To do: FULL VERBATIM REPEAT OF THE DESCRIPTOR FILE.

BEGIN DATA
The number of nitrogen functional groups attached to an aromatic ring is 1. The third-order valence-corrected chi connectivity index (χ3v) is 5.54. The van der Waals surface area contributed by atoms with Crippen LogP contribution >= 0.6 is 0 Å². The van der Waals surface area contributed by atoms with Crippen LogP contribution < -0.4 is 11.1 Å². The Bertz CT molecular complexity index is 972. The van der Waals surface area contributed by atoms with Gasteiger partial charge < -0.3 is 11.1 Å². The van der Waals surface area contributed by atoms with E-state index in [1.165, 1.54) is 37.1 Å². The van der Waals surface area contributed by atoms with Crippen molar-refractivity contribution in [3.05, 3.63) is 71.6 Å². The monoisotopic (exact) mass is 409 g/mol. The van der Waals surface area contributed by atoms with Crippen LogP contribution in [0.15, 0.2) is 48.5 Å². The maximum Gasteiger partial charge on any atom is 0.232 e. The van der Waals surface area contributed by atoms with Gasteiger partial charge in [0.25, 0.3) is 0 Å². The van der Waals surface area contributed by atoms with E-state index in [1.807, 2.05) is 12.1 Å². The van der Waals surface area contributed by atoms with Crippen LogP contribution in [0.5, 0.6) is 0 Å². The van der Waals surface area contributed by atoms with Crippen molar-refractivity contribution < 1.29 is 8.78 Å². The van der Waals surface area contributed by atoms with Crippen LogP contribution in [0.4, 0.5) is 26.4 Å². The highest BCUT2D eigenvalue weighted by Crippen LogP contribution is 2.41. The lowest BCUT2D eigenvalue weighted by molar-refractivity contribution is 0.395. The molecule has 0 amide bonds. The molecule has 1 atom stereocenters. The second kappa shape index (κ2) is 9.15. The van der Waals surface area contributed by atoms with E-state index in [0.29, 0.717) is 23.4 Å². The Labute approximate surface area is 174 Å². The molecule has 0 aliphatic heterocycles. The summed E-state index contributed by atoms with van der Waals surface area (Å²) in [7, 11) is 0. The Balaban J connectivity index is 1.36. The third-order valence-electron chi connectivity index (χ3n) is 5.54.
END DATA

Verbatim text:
The number of nitrogen functional groups attached to an aromatic ring is 1. The third-order valence-corrected chi connectivity index (χ3v) is 5.54. The van der Waals surface area contributed by atoms with Crippen LogP contribution >= 0.6 is 0 Å². The van der Waals surface area contributed by atoms with Crippen LogP contribution < -0.4 is 11.1 Å². The Bertz CT molecular complexity index is 972. The van der Waals surface area contributed by atoms with Gasteiger partial charge < -0.3 is 11.1 Å². The van der Waals surface area contributed by atoms with E-state index in [1.165, 1.54) is 37.1 Å². The van der Waals surface area contributed by atoms with Crippen molar-refractivity contribution in [3.05, 3.63) is 71.6 Å². The monoisotopic (exact) mass is 409 g/mol. The van der Waals surface area contributed by atoms with Crippen LogP contribution in [0.15, 0.2) is 48.5 Å². The maximum Gasteiger partial charge on any atom is 0.232 e. The van der Waals surface area contributed by atoms with Gasteiger partial charge in [0.25, 0.3) is 0 Å². The van der Waals surface area contributed by atoms with E-state index in [1.807, 2.05) is 12.1 Å². The van der Waals surface area contributed by atoms with Crippen LogP contribution in [0.5, 0.6) is 0 Å². The van der Waals surface area contributed by atoms with Crippen molar-refractivity contribution < 1.29 is 8.78 Å². The van der Waals surface area contributed by atoms with Crippen LogP contribution in [0.4, 0.5) is 26.4 Å². The highest BCUT2D eigenvalue weighted by Crippen LogP contribution is 2.41. The lowest BCUT2D eigenvalue weighted by molar-refractivity contribution is 0.395. The molecule has 0 amide bonds. The molecule has 1 atom stereocenters. The second kappa shape index (κ2) is 9.15. The van der Waals surface area contributed by atoms with E-state index in [0.29, 0.717) is 23.4 Å². The Labute approximate surface area is 174 Å². The molecule has 0 aliphatic heterocycles. The summed E-state index contributed by atoms with van der Waals surface area (Å²) in [7, 11) is 0. The Balaban J connectivity index is 1.36. The third-order valence-electron chi connectivity index (χ3n) is 5.54.